Global South and new era of international development
China has assumed the rotating presidency of BRICS(Brazil, Russia, India, China and South Africa) for 2022 and, accordingly, the bloc's slogan this year is: "Strengthen BRICS Solidarity and Cooperation, Respond to New Features and Challenges in International Situation".
That emerging market and developing economies play a leading role in today's complex international scenario akin to a "perfect long storm" is necessary, for their relationships are based on cooperation, solidarity and mutual understanding. And without building relationships based on cooperation, solidarity and mutual understanding for the "new era for global development", the future of the international political system will remain uncertain.
It was Tharman Shanmugaratnam, senior minister of Singapore, who said humankind has entered a period of "perfect long storm" in an article published in the International Monetary Fund's journal, Finance and Development, in June 2022. According to Shanmugaratnam, a confluence of "structural insecurities"－geopolitical, economic and existential－can be resolved only if bridges are built among states.
However, since structural problems are not rooted in short-term problems, the Russia-Ukraine conflict and the COVID-19 pandemic cannot be considered the main causes threatening to unsettle the future of humankind. These challenges have arisen in a world that was already unstable, insecure, and full of uncertainties.
But sincere efforts need to be made to stabilize the world and pave the path for future development. The global agenda of the BRICS member states is based on concrete solutions to concrete problems to build a better future for humankind. For about 10 years, BRICS has been proposing ways to address the structural problems pointed out by Shanmugaratnam. These proposals must be implemented to solve the structural problems, because the world can't be held hostage to a particular conjunctural agenda.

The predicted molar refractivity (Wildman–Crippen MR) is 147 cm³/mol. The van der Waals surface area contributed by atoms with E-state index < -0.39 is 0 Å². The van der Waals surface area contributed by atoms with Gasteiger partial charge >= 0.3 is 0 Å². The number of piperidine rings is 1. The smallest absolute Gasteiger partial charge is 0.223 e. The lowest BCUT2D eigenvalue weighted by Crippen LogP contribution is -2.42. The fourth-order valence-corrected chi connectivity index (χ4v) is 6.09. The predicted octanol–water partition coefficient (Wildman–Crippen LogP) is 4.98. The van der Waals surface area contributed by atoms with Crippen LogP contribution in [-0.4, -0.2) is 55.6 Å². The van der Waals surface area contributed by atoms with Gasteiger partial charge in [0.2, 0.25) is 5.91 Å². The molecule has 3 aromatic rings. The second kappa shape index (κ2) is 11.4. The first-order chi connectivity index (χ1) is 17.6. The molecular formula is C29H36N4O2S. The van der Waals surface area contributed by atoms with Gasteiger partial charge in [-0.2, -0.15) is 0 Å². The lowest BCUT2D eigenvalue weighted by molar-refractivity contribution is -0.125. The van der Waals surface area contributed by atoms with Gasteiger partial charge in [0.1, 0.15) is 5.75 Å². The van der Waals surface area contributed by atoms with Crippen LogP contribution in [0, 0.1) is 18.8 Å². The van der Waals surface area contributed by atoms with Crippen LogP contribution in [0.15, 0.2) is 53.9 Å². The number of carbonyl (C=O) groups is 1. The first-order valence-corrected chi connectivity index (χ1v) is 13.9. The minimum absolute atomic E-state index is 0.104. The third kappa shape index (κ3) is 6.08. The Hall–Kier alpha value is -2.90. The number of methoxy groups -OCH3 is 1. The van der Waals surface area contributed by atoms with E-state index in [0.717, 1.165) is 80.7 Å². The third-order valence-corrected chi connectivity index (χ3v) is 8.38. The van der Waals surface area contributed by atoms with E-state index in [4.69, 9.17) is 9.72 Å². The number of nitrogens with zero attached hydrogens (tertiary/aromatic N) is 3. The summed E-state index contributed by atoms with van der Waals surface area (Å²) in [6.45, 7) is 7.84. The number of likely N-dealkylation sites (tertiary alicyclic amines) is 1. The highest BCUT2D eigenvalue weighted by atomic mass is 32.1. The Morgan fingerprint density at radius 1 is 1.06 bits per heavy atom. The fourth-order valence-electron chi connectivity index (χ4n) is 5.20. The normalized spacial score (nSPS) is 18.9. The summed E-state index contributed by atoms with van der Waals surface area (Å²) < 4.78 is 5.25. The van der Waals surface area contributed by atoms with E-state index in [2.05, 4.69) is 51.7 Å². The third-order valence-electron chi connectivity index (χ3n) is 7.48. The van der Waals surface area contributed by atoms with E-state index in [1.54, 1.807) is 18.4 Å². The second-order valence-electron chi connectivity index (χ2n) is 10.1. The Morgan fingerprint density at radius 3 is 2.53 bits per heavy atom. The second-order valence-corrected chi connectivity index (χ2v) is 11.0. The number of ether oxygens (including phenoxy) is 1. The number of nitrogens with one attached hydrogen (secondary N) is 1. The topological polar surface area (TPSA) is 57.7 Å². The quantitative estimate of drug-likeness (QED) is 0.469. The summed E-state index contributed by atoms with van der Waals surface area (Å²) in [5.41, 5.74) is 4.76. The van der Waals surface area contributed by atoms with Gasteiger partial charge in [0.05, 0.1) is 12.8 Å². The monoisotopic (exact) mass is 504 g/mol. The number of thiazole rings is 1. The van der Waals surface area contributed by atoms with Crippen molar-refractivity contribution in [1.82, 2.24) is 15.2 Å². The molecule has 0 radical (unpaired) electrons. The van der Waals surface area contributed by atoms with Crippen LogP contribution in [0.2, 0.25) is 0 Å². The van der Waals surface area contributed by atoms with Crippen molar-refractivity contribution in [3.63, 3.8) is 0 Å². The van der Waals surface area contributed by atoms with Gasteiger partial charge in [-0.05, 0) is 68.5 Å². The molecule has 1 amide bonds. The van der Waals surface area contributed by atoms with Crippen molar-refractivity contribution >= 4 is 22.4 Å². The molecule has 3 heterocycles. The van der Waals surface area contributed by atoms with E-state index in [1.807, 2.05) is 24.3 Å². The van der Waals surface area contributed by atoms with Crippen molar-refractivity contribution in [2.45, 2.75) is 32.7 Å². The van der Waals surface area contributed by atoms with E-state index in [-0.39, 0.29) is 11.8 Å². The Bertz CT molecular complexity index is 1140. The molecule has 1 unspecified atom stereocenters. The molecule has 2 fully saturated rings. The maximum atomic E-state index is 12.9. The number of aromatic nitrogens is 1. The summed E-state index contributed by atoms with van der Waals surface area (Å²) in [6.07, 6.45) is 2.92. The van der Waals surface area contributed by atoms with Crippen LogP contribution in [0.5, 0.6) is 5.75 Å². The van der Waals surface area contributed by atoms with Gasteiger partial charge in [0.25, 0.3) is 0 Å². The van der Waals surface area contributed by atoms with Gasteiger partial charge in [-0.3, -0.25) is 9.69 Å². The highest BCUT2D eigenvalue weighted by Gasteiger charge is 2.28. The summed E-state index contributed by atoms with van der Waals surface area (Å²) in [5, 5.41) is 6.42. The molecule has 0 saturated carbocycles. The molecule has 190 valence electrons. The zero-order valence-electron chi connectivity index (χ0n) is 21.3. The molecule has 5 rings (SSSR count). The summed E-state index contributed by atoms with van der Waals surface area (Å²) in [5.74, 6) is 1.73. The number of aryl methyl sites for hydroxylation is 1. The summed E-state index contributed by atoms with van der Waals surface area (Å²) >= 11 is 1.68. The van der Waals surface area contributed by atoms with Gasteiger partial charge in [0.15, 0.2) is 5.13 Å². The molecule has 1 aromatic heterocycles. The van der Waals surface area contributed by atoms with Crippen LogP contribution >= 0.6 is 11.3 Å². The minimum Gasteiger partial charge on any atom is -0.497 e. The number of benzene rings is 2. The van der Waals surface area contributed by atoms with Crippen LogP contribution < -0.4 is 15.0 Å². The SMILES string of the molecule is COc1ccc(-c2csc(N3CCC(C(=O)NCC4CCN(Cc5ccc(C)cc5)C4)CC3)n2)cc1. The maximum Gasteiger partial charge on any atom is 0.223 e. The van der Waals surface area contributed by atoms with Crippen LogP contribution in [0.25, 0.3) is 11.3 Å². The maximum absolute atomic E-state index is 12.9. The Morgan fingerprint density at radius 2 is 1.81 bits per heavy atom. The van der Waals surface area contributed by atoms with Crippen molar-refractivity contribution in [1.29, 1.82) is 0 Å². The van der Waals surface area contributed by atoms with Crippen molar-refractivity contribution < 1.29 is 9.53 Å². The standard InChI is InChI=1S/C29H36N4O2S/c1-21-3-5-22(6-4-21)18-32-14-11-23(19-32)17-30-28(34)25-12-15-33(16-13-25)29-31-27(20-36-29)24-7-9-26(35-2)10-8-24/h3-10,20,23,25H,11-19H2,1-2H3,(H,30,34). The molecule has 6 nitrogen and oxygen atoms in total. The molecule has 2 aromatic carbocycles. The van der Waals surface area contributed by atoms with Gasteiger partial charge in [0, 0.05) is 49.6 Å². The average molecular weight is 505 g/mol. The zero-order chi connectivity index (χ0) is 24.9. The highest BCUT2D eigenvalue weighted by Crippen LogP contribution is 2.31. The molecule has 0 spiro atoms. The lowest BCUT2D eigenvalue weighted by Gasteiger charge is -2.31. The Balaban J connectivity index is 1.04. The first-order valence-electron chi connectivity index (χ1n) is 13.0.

Armed conflicts, which some countries try to resolve through more armed conflicts, end up in pyrrhic victory. As such, armed conflicts should be resolved through dialogue and consensus among all the parties involved, and with the goal of promoting peace.
It is pertinent to mention here that those who want the Russia-Ukraine conflict to influence the BRICS Summit on Thursday do not understand the leading objectives and role of BRICS in the international political system.
The leading role BRICS members play in international relations contributes to the international community's security. Yet it is not BRICS members' responsibility to resolve armed conflicts. That responsibility lies with the United Nations Security Council. And since the five BRICS members have already presented their arguments on the Russia-Ukraine conflict to international and multilateral organizations, and the international community at large, their summit will focus on their main global agenda.
What the BRICS members can do in terms of strengthening global security, in general, has already been presented by President Xi Jinping at the opening session of the Meeting of BRICS' Ministers of Foreign Affairs last month.